Later this week Indonesian leader Joko ‘Jokowi’ Widodo is expected in Sydney with other heads of the Association of Southeast Asian Nations for a ‘special summit’. The President recently told his ambassadors that while working overseas they should lift their nation’s status as a ‘great country’. Now Jokowi can do his bit.
Assalamualaikum Pak Presiden: It’s presumptuous for foreigners to offer unsought advice; however because I’m anxious that relationships improve with your nation where I spend much time I’ll risk offering some reflections.
First it wounds me to tell that more than 2,000 media jobs have been lost in Australia so far this decade. This means few will write in depth about your country so fall back on trite tales of druggies in Bali, smoking orangutans and asinine comments by strife-stirrer politicians.
But this vacuum presents opportunities. Instead of urging your envoys to be involved in trade expos it would be more effective if they speak up often and well in the mainstream media so outsiders get a better balanced view of your alluring archipelago.
Let’s clarify the language: Great is not the same as good. Quantity isn’t quality. If it was then Australia is tops as the world’s largest island continent. Unfortunately much is sand, while tiny Java is the world’s most fertile isle so should peg higher.
We think we’re an Indo-Pacific power – you put us in Oceania as a US outpost; though too polite to say so outright, you reckon we’re peripheral.
That smarts but it’s right. We’re giving $357 million in aid programs this year while you’re getting mega billions in aid and concessional loans from China. For every Australian there are 11 Indonesians. There are more people in the Jakarta region Jabodetabek than the Great South Land.
So how to measure ‘great’? If by achievements Indonesia is plodding. It has no Nobel Prize winners. Australia has 12.
Your Republic has only three universities in the world’s top 1,000 and at the tail end. Australia has 35, mostly in the front ranks. Maybe things will change if and when Oz unis open shop in Indonesia as proposed in the drag-out free-trade talks first started in 2010.
Both sides trumpeted these would be finished last year – then in time for this week’s ASEAN summit. That won’t happen. Don’t Indonesians want our wheat and beef rather than cheaper Black Sea grains and Indian buffalo steaks? It seems we’ll accept your pesticides though not your nurses.
Highlighting these facts is not to humiliate because on many measures Indonesia could eclipse Australia and others if given the chance. So what’s gone wrong?
Indonesian workers we’ve employed have been flexible, adaptable and innovative – but they lack knowledge of modern tools and techniques. Their want to upskill but can’t access training. What do you reckon, Sir? Blow in Mr Turnbull’s ear.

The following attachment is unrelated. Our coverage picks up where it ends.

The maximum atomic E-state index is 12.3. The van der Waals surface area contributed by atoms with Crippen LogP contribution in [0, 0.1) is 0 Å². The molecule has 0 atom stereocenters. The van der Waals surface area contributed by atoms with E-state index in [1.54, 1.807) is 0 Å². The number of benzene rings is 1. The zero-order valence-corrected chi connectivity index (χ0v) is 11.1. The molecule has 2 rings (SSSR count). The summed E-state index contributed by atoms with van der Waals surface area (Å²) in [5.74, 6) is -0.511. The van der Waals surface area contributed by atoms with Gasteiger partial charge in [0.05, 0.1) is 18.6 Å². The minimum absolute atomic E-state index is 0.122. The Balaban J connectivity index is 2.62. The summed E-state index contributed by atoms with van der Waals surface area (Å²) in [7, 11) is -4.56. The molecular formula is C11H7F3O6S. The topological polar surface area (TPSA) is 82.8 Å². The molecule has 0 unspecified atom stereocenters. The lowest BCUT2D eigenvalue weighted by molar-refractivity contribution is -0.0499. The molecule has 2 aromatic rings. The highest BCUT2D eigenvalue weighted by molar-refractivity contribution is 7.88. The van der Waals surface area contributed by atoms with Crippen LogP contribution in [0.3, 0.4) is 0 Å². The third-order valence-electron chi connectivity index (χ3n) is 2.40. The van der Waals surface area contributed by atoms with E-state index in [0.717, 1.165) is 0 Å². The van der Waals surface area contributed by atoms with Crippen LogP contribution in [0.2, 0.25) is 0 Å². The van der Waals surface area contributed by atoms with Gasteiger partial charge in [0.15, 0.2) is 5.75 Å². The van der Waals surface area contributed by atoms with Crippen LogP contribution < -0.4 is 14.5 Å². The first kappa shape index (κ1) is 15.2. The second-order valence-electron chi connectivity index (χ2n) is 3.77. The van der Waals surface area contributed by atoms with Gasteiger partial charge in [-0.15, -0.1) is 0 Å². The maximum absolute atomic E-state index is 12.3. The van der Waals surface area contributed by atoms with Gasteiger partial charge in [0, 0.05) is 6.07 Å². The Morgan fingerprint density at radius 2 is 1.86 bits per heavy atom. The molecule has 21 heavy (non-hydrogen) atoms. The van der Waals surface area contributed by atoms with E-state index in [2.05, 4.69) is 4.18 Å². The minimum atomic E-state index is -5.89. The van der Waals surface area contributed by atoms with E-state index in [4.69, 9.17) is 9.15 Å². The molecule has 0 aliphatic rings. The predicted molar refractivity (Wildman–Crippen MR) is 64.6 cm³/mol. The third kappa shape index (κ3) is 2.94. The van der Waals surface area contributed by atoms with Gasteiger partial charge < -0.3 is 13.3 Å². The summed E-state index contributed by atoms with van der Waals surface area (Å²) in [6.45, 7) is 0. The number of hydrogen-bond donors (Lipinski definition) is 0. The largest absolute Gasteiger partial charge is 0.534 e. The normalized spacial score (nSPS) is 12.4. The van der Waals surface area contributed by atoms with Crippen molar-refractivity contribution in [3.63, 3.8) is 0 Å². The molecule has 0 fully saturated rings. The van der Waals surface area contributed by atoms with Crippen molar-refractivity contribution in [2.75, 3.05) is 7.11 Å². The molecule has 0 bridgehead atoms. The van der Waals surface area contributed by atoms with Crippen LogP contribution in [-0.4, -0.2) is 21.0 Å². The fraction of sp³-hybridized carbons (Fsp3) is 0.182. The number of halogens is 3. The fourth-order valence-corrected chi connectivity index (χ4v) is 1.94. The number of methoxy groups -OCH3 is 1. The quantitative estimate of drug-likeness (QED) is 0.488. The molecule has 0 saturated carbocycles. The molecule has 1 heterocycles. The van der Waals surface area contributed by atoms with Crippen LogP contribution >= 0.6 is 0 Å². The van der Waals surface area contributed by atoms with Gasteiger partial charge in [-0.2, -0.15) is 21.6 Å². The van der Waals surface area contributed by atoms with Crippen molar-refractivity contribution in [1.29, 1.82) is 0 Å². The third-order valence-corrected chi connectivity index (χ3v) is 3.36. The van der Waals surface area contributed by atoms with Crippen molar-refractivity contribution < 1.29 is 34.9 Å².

Indonesians are soccer-crazed. A couple of littlies in our street could one day dazzle the Socceroos given a few free kicks. These would include turf not tarmac, boots instead of bare feet and knowledgeable coaches rather than old duffers shouting tips over the fence.
At the same time how about encouraging some Jakarta quadrillionaires to fund facilities? No political interference, mind, or there’ll be further disqualifications. (In 2015 the Asian Football Confederation banned Indonesia after the government got involved in the domestic league.)
Soccer is small in Australia yet we’ll be in this year’s World Cup Asian Group. Another chance for an aid project?
Sometimes I’m ambushed by teachers and taken to meet incandescently bright and ambitious kids – usually girls – speaking splendid English self-taught from on-line films.
They ask about scholarships abroad because your universities can’t match their needs. Why not lean on your hosts for a few more bursaries, Mr President? Several thousand should be a handy starter.
But wait a mo … your Constitution requires at least 20 per cent of the budget to be spent on education. Yet from 72 countries tested through the OECD Program for International Student Assessment you rank at 62. Nine years ago it was 57. Regress is rank.
Where’s the money going? How about an audit? Australia might be able to give a hand here – we’re getting to know a lot about banking and finance funny business.
As you rightly note Sir, Indonesia has made huge economic gains this century. Your nation is not poor, but the wealth is coarsely spread. The World Bank reports half the country’s assets are owned by the richest one per cent.
You say you want investors. They want to know about regulations. Are these clear and properly adjudicated and not abused by amoral officials? Lenders prefer to park their money in politically stable countries where the rule of law rules.
Transparency International’s Corruption Perception Index places Indonesia at 96 out of 180. Little wonder Australian dollars like to migrate to New Zealand, the world’s least corrupt country with the best record for ease of doing business.
As you reminded your ambassadors, Indonesia is neither small nor inferior and has all the ingredients for greatness. But the diplomats know that absent is the widespread political will for the positive changes it seems you want to foster.
It would be warming to think Australia could help develop trust between voters and politicians as democracy only got a restart in your country this century.
Although we’ve played the game since 1901, recent events in Canberra show we’re currently not in a position to assist. So sorry.
Hormat saya: Duncan Graham
The writer is the author of The People Next Door (UWA Press). He blogs at http://www.indonesianow.blogspot.com